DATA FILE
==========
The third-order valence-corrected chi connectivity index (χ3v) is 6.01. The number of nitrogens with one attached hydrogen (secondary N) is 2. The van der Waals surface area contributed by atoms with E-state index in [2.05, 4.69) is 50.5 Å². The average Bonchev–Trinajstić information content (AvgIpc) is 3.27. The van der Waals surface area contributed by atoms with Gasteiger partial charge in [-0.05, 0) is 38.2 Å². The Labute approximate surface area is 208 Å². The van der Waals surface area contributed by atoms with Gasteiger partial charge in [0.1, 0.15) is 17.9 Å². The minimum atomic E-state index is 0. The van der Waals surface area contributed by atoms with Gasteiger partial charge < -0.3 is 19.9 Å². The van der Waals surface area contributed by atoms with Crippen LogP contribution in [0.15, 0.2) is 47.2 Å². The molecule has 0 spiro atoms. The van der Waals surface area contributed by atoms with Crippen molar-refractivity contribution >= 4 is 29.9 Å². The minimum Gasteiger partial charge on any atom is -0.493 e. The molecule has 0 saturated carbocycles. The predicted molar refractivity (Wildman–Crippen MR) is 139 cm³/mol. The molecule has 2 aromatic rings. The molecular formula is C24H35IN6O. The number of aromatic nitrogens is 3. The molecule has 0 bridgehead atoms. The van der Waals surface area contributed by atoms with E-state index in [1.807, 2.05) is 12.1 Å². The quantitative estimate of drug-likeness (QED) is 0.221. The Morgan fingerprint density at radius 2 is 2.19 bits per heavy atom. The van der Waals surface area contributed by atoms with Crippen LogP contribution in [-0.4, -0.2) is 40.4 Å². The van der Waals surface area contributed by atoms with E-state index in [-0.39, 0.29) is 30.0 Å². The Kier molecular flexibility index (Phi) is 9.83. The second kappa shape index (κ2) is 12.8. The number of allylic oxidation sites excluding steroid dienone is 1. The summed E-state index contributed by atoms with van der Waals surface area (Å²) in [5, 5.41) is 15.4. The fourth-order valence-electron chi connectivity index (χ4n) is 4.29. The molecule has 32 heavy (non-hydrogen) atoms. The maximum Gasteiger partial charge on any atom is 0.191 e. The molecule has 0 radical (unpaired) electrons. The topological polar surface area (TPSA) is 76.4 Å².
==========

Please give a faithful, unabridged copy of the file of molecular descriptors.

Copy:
The third-order valence-corrected chi connectivity index (χ3v) is 6.01. The number of nitrogens with one attached hydrogen (secondary N) is 2. The van der Waals surface area contributed by atoms with E-state index in [2.05, 4.69) is 50.5 Å². The average Bonchev–Trinajstić information content (AvgIpc) is 3.27. The van der Waals surface area contributed by atoms with Gasteiger partial charge in [-0.05, 0) is 38.2 Å². The Labute approximate surface area is 208 Å². The van der Waals surface area contributed by atoms with Gasteiger partial charge in [0.1, 0.15) is 17.9 Å². The minimum atomic E-state index is 0. The van der Waals surface area contributed by atoms with Gasteiger partial charge < -0.3 is 19.9 Å². The van der Waals surface area contributed by atoms with Crippen LogP contribution in [0.15, 0.2) is 47.2 Å². The molecule has 0 spiro atoms. The van der Waals surface area contributed by atoms with Crippen molar-refractivity contribution >= 4 is 29.9 Å². The minimum Gasteiger partial charge on any atom is -0.493 e. The molecule has 0 saturated carbocycles. The predicted molar refractivity (Wildman–Crippen MR) is 139 cm³/mol. The molecule has 2 aromatic rings. The molecular formula is C24H35IN6O. The number of aromatic nitrogens is 3. The molecule has 0 bridgehead atoms. The van der Waals surface area contributed by atoms with E-state index in [1.807, 2.05) is 12.1 Å². The quantitative estimate of drug-likeness (QED) is 0.221. The Morgan fingerprint density at radius 2 is 2.19 bits per heavy atom. The van der Waals surface area contributed by atoms with Crippen LogP contribution in [-0.4, -0.2) is 40.4 Å². The van der Waals surface area contributed by atoms with E-state index in [-0.39, 0.29) is 30.0 Å². The Kier molecular flexibility index (Phi) is 9.83. The second kappa shape index (κ2) is 12.8. The number of allylic oxidation sites excluding steroid dienone is 1. The summed E-state index contributed by atoms with van der Waals surface area (Å²) in [5, 5.41) is 15.4. The fourth-order valence-electron chi connectivity index (χ4n) is 4.29. The molecule has 32 heavy (non-hydrogen) atoms. The maximum Gasteiger partial charge on any atom is 0.191 e. The molecule has 0 radical (unpaired) electrons. The topological polar surface area (TPSA) is 76.4 Å².